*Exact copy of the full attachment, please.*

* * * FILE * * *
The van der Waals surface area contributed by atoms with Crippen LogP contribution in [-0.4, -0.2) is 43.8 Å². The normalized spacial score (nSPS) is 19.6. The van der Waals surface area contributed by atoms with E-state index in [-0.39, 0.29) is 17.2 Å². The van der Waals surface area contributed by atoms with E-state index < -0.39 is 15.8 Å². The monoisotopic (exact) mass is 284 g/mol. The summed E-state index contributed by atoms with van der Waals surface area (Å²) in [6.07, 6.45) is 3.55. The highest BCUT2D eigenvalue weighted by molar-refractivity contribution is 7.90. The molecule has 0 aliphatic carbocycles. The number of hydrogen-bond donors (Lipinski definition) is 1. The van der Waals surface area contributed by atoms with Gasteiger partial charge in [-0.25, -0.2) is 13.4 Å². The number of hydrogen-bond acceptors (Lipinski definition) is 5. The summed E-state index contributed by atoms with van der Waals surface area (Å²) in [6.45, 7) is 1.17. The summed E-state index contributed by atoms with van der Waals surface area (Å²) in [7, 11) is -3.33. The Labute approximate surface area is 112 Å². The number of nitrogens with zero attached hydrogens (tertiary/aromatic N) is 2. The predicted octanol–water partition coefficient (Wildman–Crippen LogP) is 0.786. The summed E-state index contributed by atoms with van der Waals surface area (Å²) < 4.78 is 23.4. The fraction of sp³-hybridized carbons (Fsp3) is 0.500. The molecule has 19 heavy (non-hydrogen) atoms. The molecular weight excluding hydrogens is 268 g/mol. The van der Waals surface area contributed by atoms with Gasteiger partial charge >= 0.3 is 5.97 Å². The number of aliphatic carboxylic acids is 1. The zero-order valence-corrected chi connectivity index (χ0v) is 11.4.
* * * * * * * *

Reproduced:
The van der Waals surface area contributed by atoms with Crippen LogP contribution in [-0.4, -0.2) is 43.8 Å². The normalized spacial score (nSPS) is 19.6. The van der Waals surface area contributed by atoms with E-state index in [-0.39, 0.29) is 17.2 Å². The van der Waals surface area contributed by atoms with E-state index < -0.39 is 15.8 Å². The monoisotopic (exact) mass is 284 g/mol. The summed E-state index contributed by atoms with van der Waals surface area (Å²) in [6.07, 6.45) is 3.55. The highest BCUT2D eigenvalue weighted by molar-refractivity contribution is 7.90. The molecule has 0 aliphatic carbocycles. The number of hydrogen-bond donors (Lipinski definition) is 1. The van der Waals surface area contributed by atoms with Gasteiger partial charge in [-0.25, -0.2) is 13.4 Å². The number of hydrogen-bond acceptors (Lipinski definition) is 5. The summed E-state index contributed by atoms with van der Waals surface area (Å²) in [6.45, 7) is 1.17. The summed E-state index contributed by atoms with van der Waals surface area (Å²) in [7, 11) is -3.33. The Labute approximate surface area is 112 Å². The number of nitrogens with zero attached hydrogens (tertiary/aromatic N) is 2. The predicted octanol–water partition coefficient (Wildman–Crippen LogP) is 0.786. The summed E-state index contributed by atoms with van der Waals surface area (Å²) < 4.78 is 23.4. The fraction of sp³-hybridized carbons (Fsp3) is 0.500. The molecule has 19 heavy (non-hydrogen) atoms. The molecular weight excluding hydrogens is 268 g/mol. The van der Waals surface area contributed by atoms with Gasteiger partial charge >= 0.3 is 5.97 Å². The number of aliphatic carboxylic acids is 1. The zero-order valence-corrected chi connectivity index (χ0v) is 11.4.